If you’re spending money on search engine marketing to drive retail sales, chances are you’ve asked yourself, “how do I measure up against Amazon?” and “can I even compete with Amazon?”
Indeed, new research by AdGooroo (full disclosure: I’m an employee) finds that Amazon is in a class by itself when it comes to attracting site visitors via its SEM practices. By our estimate, the company spends nearly twice as much on Google AdWords per month than the next largest retail PPC spender.
Moreover, Amazon is not only Google’s biggest customer, but extremely successful at gaining first SERP impressions. For example, Amazon received first SERP impressions on U.S. AdWords for more than 230,000 keywords in February, 2012, and for more than 650,000 distinct searched keywords over the past 12 months.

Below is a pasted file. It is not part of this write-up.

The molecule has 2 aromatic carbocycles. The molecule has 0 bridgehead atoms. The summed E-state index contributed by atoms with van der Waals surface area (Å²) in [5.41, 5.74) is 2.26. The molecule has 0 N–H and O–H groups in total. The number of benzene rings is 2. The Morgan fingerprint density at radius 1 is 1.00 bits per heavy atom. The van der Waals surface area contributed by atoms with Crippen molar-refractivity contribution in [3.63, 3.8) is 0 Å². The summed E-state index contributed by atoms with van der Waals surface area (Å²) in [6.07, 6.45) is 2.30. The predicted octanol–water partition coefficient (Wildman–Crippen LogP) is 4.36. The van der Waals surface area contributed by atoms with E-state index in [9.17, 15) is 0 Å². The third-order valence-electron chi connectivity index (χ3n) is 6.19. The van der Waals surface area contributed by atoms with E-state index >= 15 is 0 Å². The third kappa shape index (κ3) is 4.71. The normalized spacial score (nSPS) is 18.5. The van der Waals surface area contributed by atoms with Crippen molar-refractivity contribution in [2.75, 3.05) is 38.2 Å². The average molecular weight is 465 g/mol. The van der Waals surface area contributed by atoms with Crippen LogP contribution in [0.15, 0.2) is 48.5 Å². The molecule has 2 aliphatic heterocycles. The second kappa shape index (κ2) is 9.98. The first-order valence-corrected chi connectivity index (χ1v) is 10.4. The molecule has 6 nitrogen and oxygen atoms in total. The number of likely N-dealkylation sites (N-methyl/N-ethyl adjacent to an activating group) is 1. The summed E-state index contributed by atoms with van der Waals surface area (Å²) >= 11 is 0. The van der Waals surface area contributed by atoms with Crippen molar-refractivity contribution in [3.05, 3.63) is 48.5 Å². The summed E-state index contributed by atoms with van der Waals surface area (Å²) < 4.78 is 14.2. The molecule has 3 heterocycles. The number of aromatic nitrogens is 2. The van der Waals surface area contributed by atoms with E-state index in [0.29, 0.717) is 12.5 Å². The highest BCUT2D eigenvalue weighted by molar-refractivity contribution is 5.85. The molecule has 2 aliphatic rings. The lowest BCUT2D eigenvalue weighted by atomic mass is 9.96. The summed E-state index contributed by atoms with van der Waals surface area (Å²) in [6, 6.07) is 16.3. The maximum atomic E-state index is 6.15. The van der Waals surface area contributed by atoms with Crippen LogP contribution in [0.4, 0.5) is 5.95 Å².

The size of Amazon’s keyword “success set” demonstrates the power of its SEM machine compared to that of other retailers during the same period:
- Amazon’s success set was 48 percent larger than Target’s, the next ‘busiest’ retail PPC marketer during that period in volume of sponsored keywords, impressions, spend and clicks
- Two times larger than Wal-Mart’s success set
- 7.6 times larger than Macy’s and
- 8.6 times larger than JC Penney’s
Yet, this top-down view doesn't tell the whole story.
When examining three verticals outside of Amazon’s traditional sweet spot of books, music and other media, for instance, AdGooroo found that many retailers who were not only competitive in their PPC campaigns but actually giving Amazon a run for its money. Below are findings for each of the three verticals.
Amazon sponsored more of the highest PPC spend keywords in the Children’s Products category than any other retailer (12.7 percent), but was outperformed by a number of advertisers that had the advantage of strong brand recognition.
American Girl, Lego, Hasbro, Toys "R" Us and Children’s Place all garnered more desirable ad positioning as well as a much larger share of impressions on their chosen category keywords: Children’s Place – 81 percent; American Girl – 69 percent; Lego – 68 percent; Toys“R”Us – 50 percent compared to Amazon’s 31 percent.